The Penn State football sex scandal, and the depraved response of the university community at all levels, tells whatever you need to know about the spiritual condition of this floundering, rudderless, republic and its ignoble culture.
For nine years, head coach Joe Paterno covered up a grad student's report of having witnessed former assistant coach Jerry Sandusky anally raping a ten-year-old boy in the athletic department's shower room. The grad student, Mike McQueary, didn't bother to call the police. He was later hired as Paterno's defensive coordinator. Two other Penn State administrators were informed about the rape and let the incident slide, after which Sandusky went on to a lively career in serial child homosexual rape. For many years after the witnessed incident, he was permitted regular access to Penn State's gyms, fields, and locker rooms, while cherry-picking victims from his own foundation, Second Mile, for needy children.
The intersection of America's fake warrior culture of football with the nation's fake moral and ethical culture is instructive. It has many levels, like a convoluted freeway intersection of on-ramps, off-ramps, and merge-ramps.
First is the pretense that college football is a character-building endeavor. Rather it's an odious money-grubbing racket that chews up and spits out quasi-professional players who, with rare exceptions, only pretend to be students. It corrupts everyone connected with it. College football is little more than a giant conduit for vacuuming money out of alumni, hawking brand merchandise, and generating TV revenues. At Penn State, the racket sucked in about $70 million a year net profit. All over America, the old land-grant diploma mills pay their coaches million-dollar salaries, while academic adjunct professors can't even get health insurance. At SUNY-Albany, the flagship campus of New York's system, they got rid of the department of foreign languages, but the football team plays on. Meanwhile ordinary students rack up tens of thousands of dollars in unpayable college debt via a related racket in which free-flowing government-backed Sallie Mae loan money prompts colleges to boost tuition rates way beyond inflation rates.
Then there is the merge-ramp between religion and football. Was I the only person revolted by video of the phony "prayer" session held in the Penn State stadium just before Saturday's "big game" with the University of Nebraska? Players from both teams led by Jesus-shouting cheerleaders affected to "pray" for Jerry Sandusky's rape victims, an exercise that was joined and legitimized by the crowd with all the passion of a Nuremberg rally. When that easy little ritual was out of the way they could settle back and enjoy the game's ersatz heroics with a clear conscience, and the tailgate barbeques that followed. A genuine sense of collective shame would have produced a different course of events - for instance cancelling the game, maybe the rest of the season, or perhaps even the entire football program in plain recognition of how foul and corrupt it is. That decision would have been up to the university's board of trustees and tells you all you need to know about corporate leadership in America today.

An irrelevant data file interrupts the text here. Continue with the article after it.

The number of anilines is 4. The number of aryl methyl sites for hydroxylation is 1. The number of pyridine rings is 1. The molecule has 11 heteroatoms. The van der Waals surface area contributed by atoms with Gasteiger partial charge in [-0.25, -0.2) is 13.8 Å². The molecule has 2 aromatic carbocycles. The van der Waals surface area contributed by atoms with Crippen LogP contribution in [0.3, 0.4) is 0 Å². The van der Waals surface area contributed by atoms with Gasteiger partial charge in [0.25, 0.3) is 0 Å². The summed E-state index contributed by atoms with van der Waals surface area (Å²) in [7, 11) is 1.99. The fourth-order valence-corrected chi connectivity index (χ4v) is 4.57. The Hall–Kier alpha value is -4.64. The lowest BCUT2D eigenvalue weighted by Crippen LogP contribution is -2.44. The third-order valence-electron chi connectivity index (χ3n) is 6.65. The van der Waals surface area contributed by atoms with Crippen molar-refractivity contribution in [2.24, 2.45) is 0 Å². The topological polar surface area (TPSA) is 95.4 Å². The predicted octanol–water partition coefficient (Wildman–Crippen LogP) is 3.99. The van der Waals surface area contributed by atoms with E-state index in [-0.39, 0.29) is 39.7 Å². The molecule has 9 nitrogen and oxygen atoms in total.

Perhaps even more disgusting than the pre-game prayer show was the rash of demonstrations the night the story broke. These weren't about shame and repentance, just violent displays of sanctimonious "moral" support for an entire system in disgrace. Do you suppose these people could not have endured a night or two of uncomfortable silent reflection. And why didn't the new president, or any other campus executive, make a pubic statement that all the prideful carrying-on was indecent? I wonder how many of the same students will be ground down to dust by the weight of their unpayable college loans.
Equally disgusting was the cable news media's wall-to-wall coverage of the Penn State story, as if there weren't other important events going on in the world - for instance the resignation of two European prime ministers due to a political crisis that could sink the global economic system. CNN turned the Penn State story into an instant reality-TV show, with play-by-play action and spin-o-rama scenario-flogging aimed mainly, it seemed, at how Coach Joe Paterno might manage to wiggle out of culpability in the civil lawsuits that are sure to dog him now until the end of his days.
What the public doesn't know is how soon the sun will be setting on these giant universities in their entirety - football, classrooms, alumni golden circles, and all - as we enter the age of intense energy and capital scarcities. Remember: institutions, just like living organisms, often reach their greatest scale just before they go extinct. Resource constraints would be enough to get the job done, but it's interesting to see how our programming failures and internal moral contradictions have reached the last limits of flamboyant grotesquerie in the same exact moment.
This is a nation with psychological boundary problems in every realm - the family, the school, the government, the corporation, the diocese, the police station, you name it. Meanwhile the so-called fine arts branch of our culture valorizes "transgressive" behavior - as if there were any behavioral boundaries left to cross. Maybe Jerry Sandusky should be sentenced to a one-man show at the Whitney Museum. Then just wait a week or so: we'll get Jeffrey Dahmer, the Musical on Broadway.
Every new day that dawns lately gives further proof that we are a wicked people who deserve to be punished.
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